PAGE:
The Bronze Age

The Bronze Age came into existence late in the third millennium B.C. Bronze is a metal alloy consisting mainly of copper and tin, sometimes aluminum, and zinc are added to change the molecular structure. It’s a hard but brittle alloy. Its use became so widespread that the period known as the Bronze Age was named for this metal alloy, a period of time particularly known for its skilled metalwork. Before bronze copper was the metal of choice, but with the addition of tin to the copper, it gave way to the much stronger new bronze material.

Probably some of the most important uses for bronze was the making of weapons, tools, and armor. An earlier bronze was composed with arsenic originated in Susa and other nearby cities of Mesopotamia. Fair trade helped the production of bronze because copper and tin ore were seldom found in the areas. Bronze artifacts were once used in ceremonies most predominately in China. One early example of a Chinese bronze is a vessel that may have been created as early as 722 B.C. and depicts a pattern of interconnected dragons. Other beautiful and complexly hand carved bronze pieces are some of the old world’s best known works of art. A later softer bronze material allowed for greater detail and stylish artistry.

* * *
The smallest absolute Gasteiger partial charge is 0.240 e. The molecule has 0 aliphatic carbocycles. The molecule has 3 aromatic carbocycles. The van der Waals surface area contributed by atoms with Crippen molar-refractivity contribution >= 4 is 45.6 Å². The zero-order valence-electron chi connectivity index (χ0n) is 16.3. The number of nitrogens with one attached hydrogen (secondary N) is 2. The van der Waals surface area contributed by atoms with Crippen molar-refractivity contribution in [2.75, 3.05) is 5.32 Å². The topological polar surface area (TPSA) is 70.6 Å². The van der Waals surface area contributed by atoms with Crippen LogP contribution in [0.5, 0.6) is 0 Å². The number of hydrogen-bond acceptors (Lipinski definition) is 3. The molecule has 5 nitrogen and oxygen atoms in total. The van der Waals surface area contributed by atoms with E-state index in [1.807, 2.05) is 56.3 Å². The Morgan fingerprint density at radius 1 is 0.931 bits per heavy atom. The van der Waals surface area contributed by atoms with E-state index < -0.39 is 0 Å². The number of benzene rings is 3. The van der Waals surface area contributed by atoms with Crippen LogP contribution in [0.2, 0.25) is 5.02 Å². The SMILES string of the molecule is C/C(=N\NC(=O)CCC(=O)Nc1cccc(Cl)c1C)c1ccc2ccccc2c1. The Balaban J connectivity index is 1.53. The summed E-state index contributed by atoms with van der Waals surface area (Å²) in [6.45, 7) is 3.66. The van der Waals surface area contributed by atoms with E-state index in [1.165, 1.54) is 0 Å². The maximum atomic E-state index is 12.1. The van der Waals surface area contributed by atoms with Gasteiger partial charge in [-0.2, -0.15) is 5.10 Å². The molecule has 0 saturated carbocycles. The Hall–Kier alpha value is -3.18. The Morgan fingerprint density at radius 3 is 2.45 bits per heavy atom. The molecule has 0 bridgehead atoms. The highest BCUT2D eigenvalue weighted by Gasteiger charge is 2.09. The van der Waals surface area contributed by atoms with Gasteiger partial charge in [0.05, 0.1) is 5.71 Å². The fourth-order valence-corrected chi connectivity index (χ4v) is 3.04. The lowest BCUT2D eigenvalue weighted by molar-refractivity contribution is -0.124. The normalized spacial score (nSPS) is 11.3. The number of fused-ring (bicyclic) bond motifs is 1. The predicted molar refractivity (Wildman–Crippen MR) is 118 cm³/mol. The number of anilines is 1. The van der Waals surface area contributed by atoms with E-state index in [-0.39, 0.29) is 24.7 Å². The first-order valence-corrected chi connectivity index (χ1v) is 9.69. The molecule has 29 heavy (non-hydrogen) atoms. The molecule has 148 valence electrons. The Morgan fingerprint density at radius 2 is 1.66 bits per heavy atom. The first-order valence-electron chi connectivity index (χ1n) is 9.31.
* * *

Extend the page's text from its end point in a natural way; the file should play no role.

Iron eventually displaced bronze in many industries, but bronze remains an important art medium. The ancient artist used the “lost wax method” to mold bronze. This is the most precise metal casting technique in existence, ensuring accurate reproductions of the original sculpture and exquisite detail. All bronze pieces are cast from a wax model regardless of the original material the model was sculpted in usually in clay or wax. “Lost wax” casting method was founded thousands of years ago. It is still used today and is an extremely labor-intensive, skilled and expensive process.

It is safe to conclude that the invention of bronze not only influenced the old world but to this day influences our world.